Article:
Corpus Domini Needs Your Explanations!

Baptized Lutheran and raised in the Dutch Reformed Church, I am not well versed in Catholic Liturgical ritual – I need you and your comments to round this out for me.  What!? You said – how could this nice Italian girl not be Catholic?  Mio nonno refused to let anyone go to the Catholic Church because the priest was boinking the area wives.  Grandpa conducted mass in the house!    Enough about me, let’s talk about Corpus Domini!  it was 9:00 PM and the sounds of bombs bursting in the air still surrounded us.  No need to duck and cover this is the end of the Corpus Domini Processione.  Hundreds of Pontelandolfese went to mass at 6:00 PM and at 7:20 started processing through the hilly streets –  stopping at small alters around the town.


Thanks to

Every year, sixty days after Easter, the Church celebrates “Corpus Domini”: a religious solemnity in honor of the Eucharist (the ‘body’ – corpus – of Christ in the sacramental sign of bread): an observance that first developed in Italy the thirteenth century and in 1263 was extended by Pope Urban IV to all of Christian Europe. In Florence as elsewhere, from that period the feast has been celebrated in solemn fashion, with a majestic procession in which the Eucharistic bread is borne through the city streets in a glass container know as a ‘monstrance’, which allows people to see the consecrated bread wafer. This procession acquired ever greater importance with the passage of time.

Here is what I saw that was so interesting – these are the rituals I want you to talk about!!


Note the Satin Drapes.

1. Driving down to the piazza we saw women hanging out what looked like their best lace tablecloths, satin bedspreads, fancy linen sheets etc.  Check out the first photo – see some on the right.  These things were waving like banners in the wind. At first we thought it was laundry but Jack remembered reading that when Henry the 8th came to a village everyone had to hang out their best fabrics to honor his coming.  In Bar Elimar I asked our friend Gennaio why the piazza was festooned with lace and he said it was an ancient ritual to celebrate the king – in this case Jesus.  What do you know???


Flowers on EVERY Street Light, Column, Pole.

2. We also saw that yellow wild flowers were tied in bunches on every single upright thing leading into town.  Wild flowers – yellow – ANY IDEAS?  This morning I asked my favorite barista, Marilina, and she said because they are wild and always in bloom this time of year.  That makes them free.  What is YOUR TAKE??

3. All of the children who last week celebrated their first communion were leading the procession.  The boys were tossing rose petals and the girls were sporting flower crowns and looked like the promised vestal virgins.  Since this event celebrates communion it makes sense that the children were involved – but how come the tossed flower petals????    4. Are exterior alters set up in American towns?  A big one was set up in front of the cemetery – which I thought made sense – tombs – rising up – celebration of second coming etc.  Is the cemetery always part of the procession?


This is outside the cemetery.

5. Is this celebrated in the USA with processions etc?  Are there the sounds of bombs bursting and fireworks?? Today’s regional newspapers were full of pictures and stories of the processions in towns all over Compania.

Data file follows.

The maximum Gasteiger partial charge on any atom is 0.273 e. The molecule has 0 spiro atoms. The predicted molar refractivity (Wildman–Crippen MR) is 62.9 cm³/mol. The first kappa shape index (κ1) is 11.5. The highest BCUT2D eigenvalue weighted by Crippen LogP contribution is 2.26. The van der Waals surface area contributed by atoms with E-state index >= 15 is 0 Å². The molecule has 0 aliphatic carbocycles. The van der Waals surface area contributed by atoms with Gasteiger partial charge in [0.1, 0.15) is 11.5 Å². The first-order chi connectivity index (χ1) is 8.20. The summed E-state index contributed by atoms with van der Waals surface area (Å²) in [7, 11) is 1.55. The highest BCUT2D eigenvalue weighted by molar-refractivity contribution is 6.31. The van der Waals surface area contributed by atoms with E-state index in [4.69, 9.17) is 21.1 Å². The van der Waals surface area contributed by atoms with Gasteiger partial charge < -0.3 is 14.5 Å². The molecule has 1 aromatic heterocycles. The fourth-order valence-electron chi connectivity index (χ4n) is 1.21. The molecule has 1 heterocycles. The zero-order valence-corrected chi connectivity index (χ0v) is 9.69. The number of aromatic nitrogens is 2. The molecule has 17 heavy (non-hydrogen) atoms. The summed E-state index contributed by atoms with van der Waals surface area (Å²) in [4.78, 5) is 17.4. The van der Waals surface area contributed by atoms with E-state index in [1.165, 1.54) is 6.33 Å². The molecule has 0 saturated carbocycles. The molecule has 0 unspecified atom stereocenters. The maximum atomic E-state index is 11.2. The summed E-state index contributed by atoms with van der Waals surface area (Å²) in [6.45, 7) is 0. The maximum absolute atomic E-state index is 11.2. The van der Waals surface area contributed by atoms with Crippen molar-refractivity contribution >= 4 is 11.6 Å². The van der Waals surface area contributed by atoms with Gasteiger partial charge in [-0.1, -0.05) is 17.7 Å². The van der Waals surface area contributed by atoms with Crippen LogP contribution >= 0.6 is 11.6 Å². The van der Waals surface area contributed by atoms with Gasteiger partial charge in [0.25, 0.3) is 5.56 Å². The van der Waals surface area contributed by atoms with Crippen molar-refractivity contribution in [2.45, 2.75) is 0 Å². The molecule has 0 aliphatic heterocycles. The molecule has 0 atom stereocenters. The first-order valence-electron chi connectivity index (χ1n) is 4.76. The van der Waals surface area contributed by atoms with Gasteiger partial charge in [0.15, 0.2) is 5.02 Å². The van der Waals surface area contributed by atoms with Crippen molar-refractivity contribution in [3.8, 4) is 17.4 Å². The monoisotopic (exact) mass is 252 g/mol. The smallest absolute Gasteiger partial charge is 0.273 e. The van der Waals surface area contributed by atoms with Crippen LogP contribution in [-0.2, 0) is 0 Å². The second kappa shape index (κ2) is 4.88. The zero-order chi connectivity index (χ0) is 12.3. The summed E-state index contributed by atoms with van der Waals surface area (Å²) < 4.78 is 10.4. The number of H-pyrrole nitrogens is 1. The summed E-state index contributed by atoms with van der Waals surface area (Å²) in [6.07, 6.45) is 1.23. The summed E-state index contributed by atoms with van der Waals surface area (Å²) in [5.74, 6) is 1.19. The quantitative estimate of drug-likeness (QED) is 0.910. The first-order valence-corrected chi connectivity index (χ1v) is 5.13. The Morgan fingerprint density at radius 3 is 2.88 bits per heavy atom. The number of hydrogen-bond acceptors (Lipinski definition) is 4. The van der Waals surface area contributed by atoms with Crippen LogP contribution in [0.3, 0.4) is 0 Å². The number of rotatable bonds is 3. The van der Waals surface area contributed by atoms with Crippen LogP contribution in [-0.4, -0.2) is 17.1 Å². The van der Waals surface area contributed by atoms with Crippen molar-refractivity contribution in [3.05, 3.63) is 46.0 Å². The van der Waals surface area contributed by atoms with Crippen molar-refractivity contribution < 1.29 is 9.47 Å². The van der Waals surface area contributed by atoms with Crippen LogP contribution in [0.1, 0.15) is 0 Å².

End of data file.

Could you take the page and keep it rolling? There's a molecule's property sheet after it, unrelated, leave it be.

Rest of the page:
Come on folks – fill in the blanks for me and everyone else that doesn’t know.  Let us have popping comment conversations.  THE FIRST PERSON TO POST A COMMENT GETS A BIG VIRTUAL HUG FROM ME!

6 thoughts on “Corpus Domini Needs Your Explanations!

  1. Sorry Midge, Although I was raised Catholic and grew up in an Italian neighborhood this was not a tradition “my” Italians took part in. They did process with the monstrance but the only flowers the kids worked with were roses to crown the virgin in May. Looking forward to learning more about this myself.


  2. Good thing this isn’t the Daily Double because I failed on every question. Never having been a Catholic I’m now living in Calvinist Holland. The other major religion IS Catholicism but, living in a city, we don’t see much ritual in the streets. As a child I would quiz kids in school on their catechism. Here in the Netherlands Ascension Day (when Jesus’ soul ascended to heaven) and Whitsun Days (when the Holy Spirit ascended on the earth) are National Holidays where everything is closed. I heard a lot of church bells but that was it. Good luck on this quest. I’ll be looking forward to the sequel.


  3. Ah geeez…and I even had Catholic Envy and sneaked into Flagtown church for summer school….I failed the quiz. I just know that it all sounds magical and I love ritual and wish sometimes that i was raised Catholic…(shit, did I say that) oh…but without the guilt!


  4. I was raised Catholic, along with 12 years of Catholic school and we never celebrated Corpus Domini. This time of year started with Lent, then Holy Week, including Holy Thursday, Good Friday, Easter Saturday, and Easter Sunday. Forty days after Easter is Ascension Thursday, celebrating Christ’s ascension into Heaven. Lastly is Pentecost Sunday, which celebrates the Holy Spirit descending on the Apostles. However, again, I never took part in a Mass or celebration associated with Corpus Domini. So I can’t help you.


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